Testing in Imposter

An example of how we used glass shard materials and applied them can be seen in the train battle, as there are heaps of broken windows and glass shards scattered across the floor. The destruction of buildings was built with rubble and wood made using Impostor and GPU particles to make their destruction very dynamic.

On-train battle

Smoke and Haze

Here is how we used 3D textures with a file format for volumetric data known as VDB. We created and then output a VDB material with noise, etc. from a cube in Houdini, and created a 3D texture. We then converted the 3D texture to HDA(*3) and gave it all the necessary parameters so that it could be adjusted later.
(*3) (Houdini Digital Assets (HDAs): A networks of nodes that can be packaged up to simplify commonly used tasks in Houdini or to create tools that can be used in external software. – from houdinikitchen.net)

We then used the resulting 3D texture material in the engine to set the shape, amount of tiling(*4), UV scrolling speed, color, and alpha. We adjusted the VDB to produce smoke and other haze-like effects and placed these in each level. We covered the Shibuya level in a haze of smoke to accentuate the atmosphere.
(*4) Tiling: The same texture is repeatedly laid out in a tile-like style.

Testing smoke

Sea of Clouds

Sea of Clouds

This level featured a battle set within a sea of clouds reminiscent of a bubble bath, so we needed to create an extensive cloud cover with a low rendering load.

Tweaking the clouds

Since the number of polygons would increase if we were to create all models with the same density, we divided the model into near, middle, and far views and applied polygon reduction to each part accordingly. Another reason for dividing the model was to create a sense of perspective by making the inside of the model move faster and the outside move slower.

As with the models, we created the Normal Texture(*5) separately for the near, middle, and far views. We applied the Normal Texture to each model to express the shading of the clouds. Also, by scrolling the UV slowly, we were able to express the clouds as if they were flowing in the wind.
(*5) Normal Texture: Also known as normal mapping and Dot3 bump mapping. A special texture mapping technique that adds the bumps and dents to a model with fake lighting.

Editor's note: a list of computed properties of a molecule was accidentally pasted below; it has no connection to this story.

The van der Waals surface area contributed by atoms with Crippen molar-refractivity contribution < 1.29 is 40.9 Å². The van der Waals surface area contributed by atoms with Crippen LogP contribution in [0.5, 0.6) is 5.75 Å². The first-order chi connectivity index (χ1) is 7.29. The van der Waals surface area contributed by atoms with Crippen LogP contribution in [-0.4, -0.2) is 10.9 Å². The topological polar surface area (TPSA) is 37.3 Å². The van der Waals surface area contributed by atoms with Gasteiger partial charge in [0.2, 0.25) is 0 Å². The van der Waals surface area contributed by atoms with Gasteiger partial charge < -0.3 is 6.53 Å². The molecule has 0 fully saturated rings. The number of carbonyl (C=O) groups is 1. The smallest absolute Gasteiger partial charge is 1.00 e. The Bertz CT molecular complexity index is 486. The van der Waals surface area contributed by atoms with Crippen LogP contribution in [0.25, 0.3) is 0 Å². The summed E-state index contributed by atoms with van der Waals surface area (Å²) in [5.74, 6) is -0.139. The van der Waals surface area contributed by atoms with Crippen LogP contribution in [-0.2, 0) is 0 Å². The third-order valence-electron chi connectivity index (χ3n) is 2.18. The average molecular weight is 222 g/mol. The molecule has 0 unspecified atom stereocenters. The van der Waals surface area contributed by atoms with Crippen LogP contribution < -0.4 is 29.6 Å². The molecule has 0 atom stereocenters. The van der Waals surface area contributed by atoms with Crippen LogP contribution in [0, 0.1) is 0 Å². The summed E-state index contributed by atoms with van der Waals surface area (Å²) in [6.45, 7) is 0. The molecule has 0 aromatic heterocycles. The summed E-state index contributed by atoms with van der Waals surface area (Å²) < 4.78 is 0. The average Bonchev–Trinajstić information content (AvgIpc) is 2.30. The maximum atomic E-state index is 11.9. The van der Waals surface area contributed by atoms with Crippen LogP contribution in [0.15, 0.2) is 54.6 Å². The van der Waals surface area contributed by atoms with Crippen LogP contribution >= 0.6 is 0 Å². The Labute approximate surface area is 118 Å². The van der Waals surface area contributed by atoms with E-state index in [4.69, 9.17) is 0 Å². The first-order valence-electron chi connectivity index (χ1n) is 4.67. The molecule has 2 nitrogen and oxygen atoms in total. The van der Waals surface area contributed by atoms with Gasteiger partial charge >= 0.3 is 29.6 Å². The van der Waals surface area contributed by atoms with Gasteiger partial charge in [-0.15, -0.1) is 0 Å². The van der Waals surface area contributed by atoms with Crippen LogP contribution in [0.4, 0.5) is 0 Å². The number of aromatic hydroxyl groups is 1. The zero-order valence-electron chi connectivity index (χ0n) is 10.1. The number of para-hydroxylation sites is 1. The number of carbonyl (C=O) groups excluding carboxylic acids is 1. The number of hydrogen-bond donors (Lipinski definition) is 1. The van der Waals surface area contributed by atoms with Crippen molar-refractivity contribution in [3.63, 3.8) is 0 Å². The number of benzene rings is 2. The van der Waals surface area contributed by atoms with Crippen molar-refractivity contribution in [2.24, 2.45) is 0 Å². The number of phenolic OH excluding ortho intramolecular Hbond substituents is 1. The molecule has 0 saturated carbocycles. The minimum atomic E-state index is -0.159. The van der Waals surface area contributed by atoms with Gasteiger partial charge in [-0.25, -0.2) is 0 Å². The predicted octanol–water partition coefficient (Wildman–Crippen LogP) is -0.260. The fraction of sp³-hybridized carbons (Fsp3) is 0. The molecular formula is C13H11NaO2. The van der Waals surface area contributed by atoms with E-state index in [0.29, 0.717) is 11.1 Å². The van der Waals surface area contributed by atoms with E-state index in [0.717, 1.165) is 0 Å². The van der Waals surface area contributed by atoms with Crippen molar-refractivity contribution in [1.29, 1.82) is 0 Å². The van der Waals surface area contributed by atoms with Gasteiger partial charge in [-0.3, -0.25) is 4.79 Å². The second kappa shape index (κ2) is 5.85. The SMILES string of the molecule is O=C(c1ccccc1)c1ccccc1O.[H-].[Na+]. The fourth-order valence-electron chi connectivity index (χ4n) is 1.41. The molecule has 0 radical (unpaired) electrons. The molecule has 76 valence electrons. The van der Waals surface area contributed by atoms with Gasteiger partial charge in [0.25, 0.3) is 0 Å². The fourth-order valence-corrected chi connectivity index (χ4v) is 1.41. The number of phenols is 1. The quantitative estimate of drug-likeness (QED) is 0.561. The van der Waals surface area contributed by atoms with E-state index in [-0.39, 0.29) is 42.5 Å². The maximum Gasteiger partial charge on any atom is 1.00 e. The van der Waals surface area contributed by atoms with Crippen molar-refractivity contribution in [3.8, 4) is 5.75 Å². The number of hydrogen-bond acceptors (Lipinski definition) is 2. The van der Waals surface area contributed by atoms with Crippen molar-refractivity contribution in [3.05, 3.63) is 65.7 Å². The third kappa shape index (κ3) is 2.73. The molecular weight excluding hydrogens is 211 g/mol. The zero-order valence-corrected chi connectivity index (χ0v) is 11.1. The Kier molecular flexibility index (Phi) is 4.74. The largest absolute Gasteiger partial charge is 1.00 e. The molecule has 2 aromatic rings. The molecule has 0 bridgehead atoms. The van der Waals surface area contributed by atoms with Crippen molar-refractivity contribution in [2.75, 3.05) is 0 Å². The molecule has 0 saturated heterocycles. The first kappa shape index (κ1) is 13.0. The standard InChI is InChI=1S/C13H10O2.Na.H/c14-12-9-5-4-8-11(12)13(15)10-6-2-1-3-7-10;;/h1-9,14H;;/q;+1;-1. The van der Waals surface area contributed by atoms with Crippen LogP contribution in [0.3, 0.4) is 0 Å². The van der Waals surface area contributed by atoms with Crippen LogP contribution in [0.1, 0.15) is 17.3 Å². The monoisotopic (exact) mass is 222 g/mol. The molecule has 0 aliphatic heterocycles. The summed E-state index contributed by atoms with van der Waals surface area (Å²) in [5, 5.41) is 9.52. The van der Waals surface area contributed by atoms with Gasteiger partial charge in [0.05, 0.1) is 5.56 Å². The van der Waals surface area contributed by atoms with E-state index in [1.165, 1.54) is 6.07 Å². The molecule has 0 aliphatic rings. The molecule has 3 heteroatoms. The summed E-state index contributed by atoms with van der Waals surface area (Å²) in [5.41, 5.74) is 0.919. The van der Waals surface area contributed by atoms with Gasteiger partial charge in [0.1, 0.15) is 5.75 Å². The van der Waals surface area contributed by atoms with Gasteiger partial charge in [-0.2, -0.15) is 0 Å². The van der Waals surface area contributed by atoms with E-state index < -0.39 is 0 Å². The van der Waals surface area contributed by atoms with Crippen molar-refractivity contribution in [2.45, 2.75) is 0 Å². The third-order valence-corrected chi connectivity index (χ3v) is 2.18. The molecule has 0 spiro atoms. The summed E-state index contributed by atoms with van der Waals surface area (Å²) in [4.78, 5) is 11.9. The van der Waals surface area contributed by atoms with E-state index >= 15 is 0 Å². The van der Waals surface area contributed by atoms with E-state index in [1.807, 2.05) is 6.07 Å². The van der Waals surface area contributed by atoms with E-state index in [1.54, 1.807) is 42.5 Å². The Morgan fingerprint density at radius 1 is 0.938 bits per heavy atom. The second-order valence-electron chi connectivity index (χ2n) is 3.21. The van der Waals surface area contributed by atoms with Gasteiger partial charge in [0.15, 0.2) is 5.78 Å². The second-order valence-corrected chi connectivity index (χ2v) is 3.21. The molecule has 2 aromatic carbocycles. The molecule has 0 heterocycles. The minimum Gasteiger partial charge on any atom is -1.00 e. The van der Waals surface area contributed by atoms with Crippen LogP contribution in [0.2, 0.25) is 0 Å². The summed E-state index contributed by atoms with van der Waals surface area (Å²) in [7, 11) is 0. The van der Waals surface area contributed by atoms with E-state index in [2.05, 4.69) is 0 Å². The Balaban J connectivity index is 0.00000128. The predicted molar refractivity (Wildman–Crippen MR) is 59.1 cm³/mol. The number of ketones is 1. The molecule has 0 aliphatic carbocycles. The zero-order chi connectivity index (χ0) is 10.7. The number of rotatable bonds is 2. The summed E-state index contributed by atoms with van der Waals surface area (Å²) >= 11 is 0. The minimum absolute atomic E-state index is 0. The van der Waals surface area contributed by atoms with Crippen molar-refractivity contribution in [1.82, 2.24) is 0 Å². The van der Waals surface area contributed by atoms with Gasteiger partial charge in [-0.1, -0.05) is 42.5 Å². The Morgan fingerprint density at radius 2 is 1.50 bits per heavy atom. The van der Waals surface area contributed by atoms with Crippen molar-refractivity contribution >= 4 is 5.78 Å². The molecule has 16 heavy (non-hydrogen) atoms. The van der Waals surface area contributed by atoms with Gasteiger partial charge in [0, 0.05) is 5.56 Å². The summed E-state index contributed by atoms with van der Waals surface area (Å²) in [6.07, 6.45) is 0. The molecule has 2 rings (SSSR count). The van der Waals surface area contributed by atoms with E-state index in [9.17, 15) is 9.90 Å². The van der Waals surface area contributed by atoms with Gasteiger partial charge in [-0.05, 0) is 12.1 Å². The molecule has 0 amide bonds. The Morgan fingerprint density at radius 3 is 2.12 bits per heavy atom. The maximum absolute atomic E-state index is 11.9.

Expressing the collapse of portals

We used Houdini’s VAT(*6) to generate various effects in the game, and below is a sample of a VAT that we applied to a collapsing portal.
(*6) VAT: Abbreviation of “Vertex Animation Texture”. A texture that records the position and rotation of vertices.

A portal collapses each time a level is cleared in Bayonetta 3. I created a simulation in Houdini that shows the gradual collapse of the portal from the bottom and animated the falling debris to gradually decrease in scale and disappear. Based on this simulation, we added the GPU particle shards of glass and other objects as explained above to create the effect of the shards collapsing and breaking into pieces.

Collapsing portal

I hope you enjoyed this entry. I could talk for so much longer about many of the other VFX techniques we used in Bayonetta 3. We went through a lot of verification and testing for these VFX techniques, while paying close attention to every detail in creating the VFX for the game. I think we were able to create an experience that is overwhelmingly powerful and exhilarating, and that tests the processing load of the hardware to its limit. A year has already passed since the release of Bayonetta 3, and I am sure many of you have picked up the game and played it already. If you have a chance to go hands-on with Bayonetta 3 again, make sure you check out some of the areas I wrote about in this entry!


Takahiro Yasuda

Joined PlatinumGames in 2010 as a VFX Artist and has created VFX for over 10 of their titles. He was the Lead VFX Artist for Bayonetta 3.